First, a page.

I usually keep myself from dealing with politics on this blog because that's not its purpose. However, sometimes politics provide good examples for business, if not in terms of concrete actions at least as regards communication. In the past couple of weeks I have been following pretty closely the US primaries and the heated battle between Barack Obama and Mrs Clinton. A couple of key lessons to take home:
- consistency of message is paramount - Obama's message has always been "Audacity - Hope - Change" and ever since the DNC of 2004 he keeps talking about the irrelevance of "red" and "blue" states vs the utmost importance of the United States. Clinton's focus of message has moved from experience to change as voters showed an inclination for what the Senator from Illinois proposed. Even though adapting is important, there is considerable risk in doing that in such a short period of time. The same holds true for communication of products and services. Consistency is really paramount and if you have to adapt to an audience, then you ought to look for a smooth transition.
- values-based communication works - Obama's message has been very much about the traditional US values that historically have been behind the drive of the American people to forge a "better union" holding a number of truths as self-evident. Clinton's message is about her more than it is about values. Values-based communication is extremely powerful when there is an alignment between the values of the communication and those of the audience.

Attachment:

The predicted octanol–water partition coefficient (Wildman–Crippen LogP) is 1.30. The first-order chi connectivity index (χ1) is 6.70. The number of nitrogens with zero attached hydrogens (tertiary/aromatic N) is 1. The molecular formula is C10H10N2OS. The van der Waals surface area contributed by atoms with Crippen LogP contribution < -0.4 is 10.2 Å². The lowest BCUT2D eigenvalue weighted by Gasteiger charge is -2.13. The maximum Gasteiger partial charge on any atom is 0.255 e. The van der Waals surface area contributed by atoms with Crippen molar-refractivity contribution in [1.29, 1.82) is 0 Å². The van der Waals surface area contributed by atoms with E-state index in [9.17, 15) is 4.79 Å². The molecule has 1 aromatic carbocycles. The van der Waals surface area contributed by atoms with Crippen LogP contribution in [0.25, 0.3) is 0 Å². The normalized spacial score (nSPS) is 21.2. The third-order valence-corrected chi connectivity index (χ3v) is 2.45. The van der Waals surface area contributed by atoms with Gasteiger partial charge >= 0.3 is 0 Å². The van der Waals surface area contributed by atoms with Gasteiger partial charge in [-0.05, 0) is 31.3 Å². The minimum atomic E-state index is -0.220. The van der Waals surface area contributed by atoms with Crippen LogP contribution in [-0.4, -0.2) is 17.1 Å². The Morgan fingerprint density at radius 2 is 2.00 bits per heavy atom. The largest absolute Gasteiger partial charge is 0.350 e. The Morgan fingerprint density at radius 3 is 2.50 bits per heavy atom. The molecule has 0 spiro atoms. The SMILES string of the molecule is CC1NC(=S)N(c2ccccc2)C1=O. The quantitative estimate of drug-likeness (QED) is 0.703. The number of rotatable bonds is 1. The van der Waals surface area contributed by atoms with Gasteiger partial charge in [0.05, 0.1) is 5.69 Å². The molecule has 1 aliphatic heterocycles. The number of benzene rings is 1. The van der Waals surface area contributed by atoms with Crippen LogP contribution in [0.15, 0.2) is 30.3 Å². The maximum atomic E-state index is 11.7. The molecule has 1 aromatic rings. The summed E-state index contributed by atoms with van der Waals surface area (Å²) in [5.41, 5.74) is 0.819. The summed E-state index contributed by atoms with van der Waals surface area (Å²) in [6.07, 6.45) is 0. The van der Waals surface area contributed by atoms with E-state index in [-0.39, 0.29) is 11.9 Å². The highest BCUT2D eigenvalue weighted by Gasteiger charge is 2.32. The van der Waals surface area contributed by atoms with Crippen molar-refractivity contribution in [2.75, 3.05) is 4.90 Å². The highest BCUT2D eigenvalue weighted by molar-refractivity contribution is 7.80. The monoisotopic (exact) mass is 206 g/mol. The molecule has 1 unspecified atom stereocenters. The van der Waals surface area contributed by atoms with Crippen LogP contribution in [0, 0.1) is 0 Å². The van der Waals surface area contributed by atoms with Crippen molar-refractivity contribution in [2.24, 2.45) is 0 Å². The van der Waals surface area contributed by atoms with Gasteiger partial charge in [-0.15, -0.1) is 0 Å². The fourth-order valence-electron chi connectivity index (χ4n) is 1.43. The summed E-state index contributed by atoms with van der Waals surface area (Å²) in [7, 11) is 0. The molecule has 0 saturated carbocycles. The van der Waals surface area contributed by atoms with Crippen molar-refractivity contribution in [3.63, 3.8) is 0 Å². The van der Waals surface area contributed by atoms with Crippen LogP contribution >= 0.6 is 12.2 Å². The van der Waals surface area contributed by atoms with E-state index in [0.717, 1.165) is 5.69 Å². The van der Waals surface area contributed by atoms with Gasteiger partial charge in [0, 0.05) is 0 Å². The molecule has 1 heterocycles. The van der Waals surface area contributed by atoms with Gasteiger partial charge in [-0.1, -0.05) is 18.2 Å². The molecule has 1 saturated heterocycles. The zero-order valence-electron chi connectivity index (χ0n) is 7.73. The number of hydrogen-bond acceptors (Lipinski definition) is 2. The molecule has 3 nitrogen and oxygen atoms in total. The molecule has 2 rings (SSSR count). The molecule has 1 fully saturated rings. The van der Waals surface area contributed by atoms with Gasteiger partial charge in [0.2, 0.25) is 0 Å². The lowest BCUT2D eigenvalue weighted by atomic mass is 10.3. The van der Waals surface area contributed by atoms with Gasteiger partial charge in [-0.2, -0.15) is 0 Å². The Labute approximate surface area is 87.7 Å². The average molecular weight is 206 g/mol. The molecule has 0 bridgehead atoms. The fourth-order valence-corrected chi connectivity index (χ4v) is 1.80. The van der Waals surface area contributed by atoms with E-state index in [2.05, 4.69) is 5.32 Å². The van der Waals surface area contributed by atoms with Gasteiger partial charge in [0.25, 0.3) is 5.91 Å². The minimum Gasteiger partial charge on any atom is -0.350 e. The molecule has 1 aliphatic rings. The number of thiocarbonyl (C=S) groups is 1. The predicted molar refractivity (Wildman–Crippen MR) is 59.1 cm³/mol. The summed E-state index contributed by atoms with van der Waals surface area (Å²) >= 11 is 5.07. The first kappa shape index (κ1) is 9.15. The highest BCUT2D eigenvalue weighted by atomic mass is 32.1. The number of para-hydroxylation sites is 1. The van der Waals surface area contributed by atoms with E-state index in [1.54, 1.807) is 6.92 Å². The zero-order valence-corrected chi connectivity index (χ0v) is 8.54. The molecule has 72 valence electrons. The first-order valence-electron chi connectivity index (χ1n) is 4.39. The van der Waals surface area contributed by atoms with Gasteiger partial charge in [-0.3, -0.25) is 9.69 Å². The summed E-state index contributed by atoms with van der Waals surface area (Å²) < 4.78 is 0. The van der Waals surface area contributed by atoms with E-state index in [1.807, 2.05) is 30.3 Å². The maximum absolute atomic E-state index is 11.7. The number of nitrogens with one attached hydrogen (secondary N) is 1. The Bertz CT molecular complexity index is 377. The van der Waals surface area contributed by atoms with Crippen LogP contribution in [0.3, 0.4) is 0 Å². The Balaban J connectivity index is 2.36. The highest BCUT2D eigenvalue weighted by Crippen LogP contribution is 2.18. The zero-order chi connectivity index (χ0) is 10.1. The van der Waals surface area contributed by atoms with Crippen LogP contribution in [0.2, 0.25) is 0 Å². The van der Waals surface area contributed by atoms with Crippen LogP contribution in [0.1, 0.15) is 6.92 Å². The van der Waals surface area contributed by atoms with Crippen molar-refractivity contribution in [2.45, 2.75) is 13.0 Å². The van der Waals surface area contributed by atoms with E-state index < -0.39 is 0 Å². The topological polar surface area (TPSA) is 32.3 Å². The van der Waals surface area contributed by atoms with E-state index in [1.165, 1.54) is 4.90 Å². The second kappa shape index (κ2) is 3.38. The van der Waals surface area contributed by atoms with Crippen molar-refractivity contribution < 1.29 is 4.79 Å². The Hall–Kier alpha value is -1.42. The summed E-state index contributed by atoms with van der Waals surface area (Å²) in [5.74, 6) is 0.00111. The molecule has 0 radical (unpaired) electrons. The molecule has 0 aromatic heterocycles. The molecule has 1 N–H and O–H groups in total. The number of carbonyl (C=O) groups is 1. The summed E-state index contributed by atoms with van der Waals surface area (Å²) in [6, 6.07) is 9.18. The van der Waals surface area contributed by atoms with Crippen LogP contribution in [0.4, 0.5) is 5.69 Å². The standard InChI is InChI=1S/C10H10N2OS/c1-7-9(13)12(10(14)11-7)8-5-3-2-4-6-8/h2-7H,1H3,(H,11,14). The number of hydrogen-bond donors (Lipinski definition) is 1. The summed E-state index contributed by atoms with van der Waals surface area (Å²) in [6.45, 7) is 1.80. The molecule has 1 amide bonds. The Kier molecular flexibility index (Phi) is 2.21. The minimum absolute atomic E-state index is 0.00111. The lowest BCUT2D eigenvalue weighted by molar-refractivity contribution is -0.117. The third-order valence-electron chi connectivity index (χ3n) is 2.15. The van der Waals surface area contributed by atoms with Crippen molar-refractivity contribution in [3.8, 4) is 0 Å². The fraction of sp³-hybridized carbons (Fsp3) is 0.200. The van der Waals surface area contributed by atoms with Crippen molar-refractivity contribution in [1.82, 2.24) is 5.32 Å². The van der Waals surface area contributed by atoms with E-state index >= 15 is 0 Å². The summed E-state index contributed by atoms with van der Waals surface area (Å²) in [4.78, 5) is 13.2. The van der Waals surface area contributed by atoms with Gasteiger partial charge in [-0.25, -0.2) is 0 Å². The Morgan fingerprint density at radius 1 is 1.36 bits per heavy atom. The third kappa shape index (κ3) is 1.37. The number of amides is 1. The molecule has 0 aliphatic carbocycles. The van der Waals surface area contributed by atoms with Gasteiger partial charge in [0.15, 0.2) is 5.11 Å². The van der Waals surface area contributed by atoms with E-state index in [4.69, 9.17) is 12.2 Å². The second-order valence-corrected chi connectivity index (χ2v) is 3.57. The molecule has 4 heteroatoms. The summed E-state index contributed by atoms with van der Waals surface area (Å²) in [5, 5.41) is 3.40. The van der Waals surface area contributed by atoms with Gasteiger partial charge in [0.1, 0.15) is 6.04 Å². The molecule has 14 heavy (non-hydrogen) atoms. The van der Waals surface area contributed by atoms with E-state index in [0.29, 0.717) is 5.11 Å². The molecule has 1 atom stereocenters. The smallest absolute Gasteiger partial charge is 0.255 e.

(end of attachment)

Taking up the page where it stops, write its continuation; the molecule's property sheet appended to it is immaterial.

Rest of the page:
- positive massively surpasses negative communication - Obama's pitch is about what he can offer whereas Clinton's is about why Obama is not good enough. The human mind can picture positive messages but has hard time with negative messages. Tell people what you want them to do, not what you don't want them to do because the former gives an objective whereas the latter defines a scope of avoidance.
- dream beyond current means or risk being mediocre - Obama speaks about what might be that seems very much out of reach today considering existing resources. That is what inspires people and the power of inspiration drives exceptional performance. Would there have been Picasso if he had not dared challenge the status quo and what was widely considered to be acceptable with early twentieth century's painting standards? To inspire your teams, your customers and your investors make sure they buy into where you want to go and they will help you get there. No major accomplishment in business is possible without the audacity of dreaming beyond current means.
- authenticity and transparency are huge assets - when too much information and message spinning goes on the message ends up having no effect or the opposite effects from those initially intended. Ultimately when one is taking the risk to lead they have to accept that there may be mismatches between what they say and what an audience wants to hear. Elimination of those mismatches is an illusion and vowed to fail. Rather, being candid about those differences is what ultimately leads to a match between an offering and a market. In other words, being humble, accepting multiple iterations in order to get a message right and doing so while preserving transparency and authenticity is a good recipe for success in communications. That may seem to contradict point 1, but it does not; rather it provides a balance between consistency and the absolute need to be receiving feedback from the audience.